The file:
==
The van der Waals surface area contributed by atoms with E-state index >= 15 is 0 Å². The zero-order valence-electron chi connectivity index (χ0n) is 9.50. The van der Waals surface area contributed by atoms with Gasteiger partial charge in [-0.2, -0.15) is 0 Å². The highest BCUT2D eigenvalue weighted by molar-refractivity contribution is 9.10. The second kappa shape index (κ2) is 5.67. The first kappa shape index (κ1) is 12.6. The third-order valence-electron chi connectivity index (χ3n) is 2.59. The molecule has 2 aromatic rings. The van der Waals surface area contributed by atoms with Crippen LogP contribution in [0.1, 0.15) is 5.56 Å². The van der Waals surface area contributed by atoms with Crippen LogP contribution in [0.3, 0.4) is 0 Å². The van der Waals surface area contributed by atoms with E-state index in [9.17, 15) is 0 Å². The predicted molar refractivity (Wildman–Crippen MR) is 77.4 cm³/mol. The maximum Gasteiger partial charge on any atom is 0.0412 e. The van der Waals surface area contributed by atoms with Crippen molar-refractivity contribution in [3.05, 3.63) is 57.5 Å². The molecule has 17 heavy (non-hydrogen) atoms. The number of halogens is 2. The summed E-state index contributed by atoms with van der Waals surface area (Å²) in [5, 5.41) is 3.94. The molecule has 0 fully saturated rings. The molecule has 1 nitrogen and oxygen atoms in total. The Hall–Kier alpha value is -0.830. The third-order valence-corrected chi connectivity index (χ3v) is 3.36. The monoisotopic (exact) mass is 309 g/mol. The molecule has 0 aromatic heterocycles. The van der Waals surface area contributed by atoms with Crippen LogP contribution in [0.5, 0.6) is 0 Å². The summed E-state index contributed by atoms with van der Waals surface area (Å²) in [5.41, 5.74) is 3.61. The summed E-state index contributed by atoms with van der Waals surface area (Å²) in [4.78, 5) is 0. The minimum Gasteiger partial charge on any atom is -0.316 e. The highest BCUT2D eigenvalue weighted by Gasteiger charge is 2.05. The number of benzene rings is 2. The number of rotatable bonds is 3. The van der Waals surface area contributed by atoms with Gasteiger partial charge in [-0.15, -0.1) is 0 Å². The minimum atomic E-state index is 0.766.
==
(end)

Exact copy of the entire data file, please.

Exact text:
The van der Waals surface area contributed by atoms with E-state index >= 15 is 0 Å². The zero-order valence-electron chi connectivity index (χ0n) is 9.50. The van der Waals surface area contributed by atoms with Gasteiger partial charge in [-0.2, -0.15) is 0 Å². The highest BCUT2D eigenvalue weighted by molar-refractivity contribution is 9.10. The second kappa shape index (κ2) is 5.67. The first kappa shape index (κ1) is 12.6. The third-order valence-electron chi connectivity index (χ3n) is 2.59. The molecule has 2 aromatic rings. The van der Waals surface area contributed by atoms with Crippen LogP contribution in [0.1, 0.15) is 5.56 Å². The van der Waals surface area contributed by atoms with Crippen LogP contribution in [0.3, 0.4) is 0 Å². The van der Waals surface area contributed by atoms with E-state index in [9.17, 15) is 0 Å². The predicted molar refractivity (Wildman–Crippen MR) is 77.4 cm³/mol. The maximum Gasteiger partial charge on any atom is 0.0412 e. The van der Waals surface area contributed by atoms with Crippen molar-refractivity contribution in [3.05, 3.63) is 57.5 Å². The molecule has 17 heavy (non-hydrogen) atoms. The number of halogens is 2. The summed E-state index contributed by atoms with van der Waals surface area (Å²) in [5, 5.41) is 3.94. The molecule has 0 fully saturated rings. The molecule has 1 nitrogen and oxygen atoms in total. The Hall–Kier alpha value is -0.830. The third-order valence-corrected chi connectivity index (χ3v) is 3.36. The monoisotopic (exact) mass is 309 g/mol. The molecule has 0 aromatic heterocycles. The van der Waals surface area contributed by atoms with Crippen LogP contribution in [0.5, 0.6) is 0 Å². The summed E-state index contributed by atoms with van der Waals surface area (Å²) in [5.41, 5.74) is 3.61. The summed E-state index contributed by atoms with van der Waals surface area (Å²) in [4.78, 5) is 0. The minimum Gasteiger partial charge on any atom is -0.316 e. The highest BCUT2D eigenvalue weighted by Gasteiger charge is 2.05. The number of benzene rings is 2. The number of rotatable bonds is 3. The van der Waals surface area contributed by atoms with Gasteiger partial charge in [-0.15, -0.1) is 0 Å². The minimum atomic E-state index is 0.766.